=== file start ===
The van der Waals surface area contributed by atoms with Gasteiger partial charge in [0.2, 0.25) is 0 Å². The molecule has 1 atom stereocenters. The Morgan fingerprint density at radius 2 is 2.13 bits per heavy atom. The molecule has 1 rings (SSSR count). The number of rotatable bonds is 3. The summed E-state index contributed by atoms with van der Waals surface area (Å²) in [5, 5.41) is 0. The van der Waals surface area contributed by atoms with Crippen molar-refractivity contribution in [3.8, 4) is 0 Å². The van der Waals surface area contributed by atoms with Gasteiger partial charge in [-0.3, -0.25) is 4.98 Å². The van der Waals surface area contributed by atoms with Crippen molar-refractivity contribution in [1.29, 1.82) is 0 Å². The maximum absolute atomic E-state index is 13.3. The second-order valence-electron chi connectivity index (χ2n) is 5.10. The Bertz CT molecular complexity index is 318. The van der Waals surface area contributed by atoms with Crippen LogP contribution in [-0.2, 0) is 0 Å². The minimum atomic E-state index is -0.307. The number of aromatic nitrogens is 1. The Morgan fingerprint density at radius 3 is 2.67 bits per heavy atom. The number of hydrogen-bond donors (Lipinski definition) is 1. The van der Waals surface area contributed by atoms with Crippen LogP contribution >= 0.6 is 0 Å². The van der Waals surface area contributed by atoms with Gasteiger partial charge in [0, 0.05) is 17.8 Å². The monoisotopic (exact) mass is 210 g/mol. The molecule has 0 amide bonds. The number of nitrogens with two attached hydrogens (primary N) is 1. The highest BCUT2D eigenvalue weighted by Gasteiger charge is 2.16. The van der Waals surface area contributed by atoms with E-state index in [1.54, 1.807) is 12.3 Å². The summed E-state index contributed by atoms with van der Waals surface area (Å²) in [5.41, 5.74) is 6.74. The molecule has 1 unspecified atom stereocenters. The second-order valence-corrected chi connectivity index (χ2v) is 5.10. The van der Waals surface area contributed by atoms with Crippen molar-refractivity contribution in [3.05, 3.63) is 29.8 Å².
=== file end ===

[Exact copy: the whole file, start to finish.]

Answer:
The van der Waals surface area contributed by atoms with Gasteiger partial charge in [0.2, 0.25) is 0 Å². The molecule has 1 atom stereocenters. The Morgan fingerprint density at radius 2 is 2.13 bits per heavy atom. The molecule has 1 rings (SSSR count). The number of rotatable bonds is 3. The summed E-state index contributed by atoms with van der Waals surface area (Å²) in [5, 5.41) is 0. The van der Waals surface area contributed by atoms with Crippen molar-refractivity contribution in [3.8, 4) is 0 Å². The van der Waals surface area contributed by atoms with Gasteiger partial charge in [-0.3, -0.25) is 4.98 Å². The van der Waals surface area contributed by atoms with Crippen molar-refractivity contribution in [1.29, 1.82) is 0 Å². The maximum absolute atomic E-state index is 13.3. The second-order valence-electron chi connectivity index (χ2n) is 5.10. The Bertz CT molecular complexity index is 318. The van der Waals surface area contributed by atoms with Crippen LogP contribution in [-0.2, 0) is 0 Å². The minimum atomic E-state index is -0.307. The number of aromatic nitrogens is 1. The Morgan fingerprint density at radius 3 is 2.67 bits per heavy atom. The number of hydrogen-bond donors (Lipinski definition) is 1. The van der Waals surface area contributed by atoms with Crippen LogP contribution >= 0.6 is 0 Å². The van der Waals surface area contributed by atoms with Gasteiger partial charge in [0, 0.05) is 17.8 Å². The monoisotopic (exact) mass is 210 g/mol. The molecule has 0 amide bonds. The number of nitrogens with two attached hydrogens (primary N) is 1. The highest BCUT2D eigenvalue weighted by Gasteiger charge is 2.16. The van der Waals surface area contributed by atoms with E-state index in [1.54, 1.807) is 12.3 Å². The summed E-state index contributed by atoms with van der Waals surface area (Å²) in [5.41, 5.74) is 6.74. The molecule has 1 unspecified atom stereocenters. The second-order valence-corrected chi connectivity index (χ2v) is 5.10. The van der Waals surface area contributed by atoms with Crippen molar-refractivity contribution in [3.05, 3.63) is 29.8 Å².